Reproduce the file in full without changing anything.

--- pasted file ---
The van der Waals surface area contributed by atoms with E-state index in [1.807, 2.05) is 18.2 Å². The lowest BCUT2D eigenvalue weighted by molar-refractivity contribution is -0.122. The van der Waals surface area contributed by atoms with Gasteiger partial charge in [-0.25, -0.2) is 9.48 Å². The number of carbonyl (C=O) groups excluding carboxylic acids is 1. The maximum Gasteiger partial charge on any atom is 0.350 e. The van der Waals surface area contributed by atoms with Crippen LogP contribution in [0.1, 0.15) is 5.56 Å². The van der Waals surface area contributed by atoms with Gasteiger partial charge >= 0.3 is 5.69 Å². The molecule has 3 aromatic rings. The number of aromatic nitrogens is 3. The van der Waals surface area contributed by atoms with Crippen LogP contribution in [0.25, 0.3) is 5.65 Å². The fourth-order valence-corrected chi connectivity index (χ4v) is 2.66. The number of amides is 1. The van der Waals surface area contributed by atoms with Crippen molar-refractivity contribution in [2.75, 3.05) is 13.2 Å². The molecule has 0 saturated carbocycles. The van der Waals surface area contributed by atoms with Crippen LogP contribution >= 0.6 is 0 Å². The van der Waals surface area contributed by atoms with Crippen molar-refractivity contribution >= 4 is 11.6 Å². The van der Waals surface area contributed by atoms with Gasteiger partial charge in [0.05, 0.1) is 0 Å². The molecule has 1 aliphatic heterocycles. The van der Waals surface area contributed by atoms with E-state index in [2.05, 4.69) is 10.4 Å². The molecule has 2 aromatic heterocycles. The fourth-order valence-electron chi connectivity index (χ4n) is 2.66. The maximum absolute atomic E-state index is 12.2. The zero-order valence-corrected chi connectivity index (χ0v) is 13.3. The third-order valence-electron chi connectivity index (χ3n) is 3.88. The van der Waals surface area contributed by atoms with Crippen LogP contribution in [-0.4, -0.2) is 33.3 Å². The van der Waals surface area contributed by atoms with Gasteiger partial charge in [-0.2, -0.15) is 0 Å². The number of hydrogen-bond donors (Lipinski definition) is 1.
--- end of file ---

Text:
The van der Waals surface area contributed by atoms with E-state index in [1.807, 2.05) is 18.2 Å². The lowest BCUT2D eigenvalue weighted by molar-refractivity contribution is -0.122. The van der Waals surface area contributed by atoms with Gasteiger partial charge in [-0.25, -0.2) is 9.48 Å². The number of carbonyl (C=O) groups excluding carboxylic acids is 1. The maximum Gasteiger partial charge on any atom is 0.350 e. The van der Waals surface area contributed by atoms with Crippen LogP contribution in [0.1, 0.15) is 5.56 Å². The van der Waals surface area contributed by atoms with Gasteiger partial charge >= 0.3 is 5.69 Å². The molecule has 3 aromatic rings. The number of aromatic nitrogens is 3. The van der Waals surface area contributed by atoms with Crippen LogP contribution in [0.25, 0.3) is 5.65 Å². The fourth-order valence-corrected chi connectivity index (χ4v) is 2.66. The number of amides is 1. The van der Waals surface area contributed by atoms with Crippen molar-refractivity contribution in [2.75, 3.05) is 13.2 Å². The molecule has 0 saturated carbocycles. The van der Waals surface area contributed by atoms with Crippen LogP contribution >= 0.6 is 0 Å². The van der Waals surface area contributed by atoms with Crippen molar-refractivity contribution >= 4 is 11.6 Å². The van der Waals surface area contributed by atoms with Gasteiger partial charge in [0.05, 0.1) is 0 Å². The molecule has 1 aliphatic heterocycles. The van der Waals surface area contributed by atoms with E-state index in [2.05, 4.69) is 10.4 Å². The molecule has 2 aromatic heterocycles. The fourth-order valence-electron chi connectivity index (χ4n) is 2.66. The maximum absolute atomic E-state index is 12.2. The zero-order valence-corrected chi connectivity index (χ0v) is 13.3. The third-order valence-electron chi connectivity index (χ3n) is 3.88. The van der Waals surface area contributed by atoms with Crippen LogP contribution in [-0.4, -0.2) is 33.3 Å². The van der Waals surface area contributed by atoms with Gasteiger partial charge in [-0.2, -0.15) is 0 Å². The number of hydrogen-bond donors (Lipinski definition) is 1.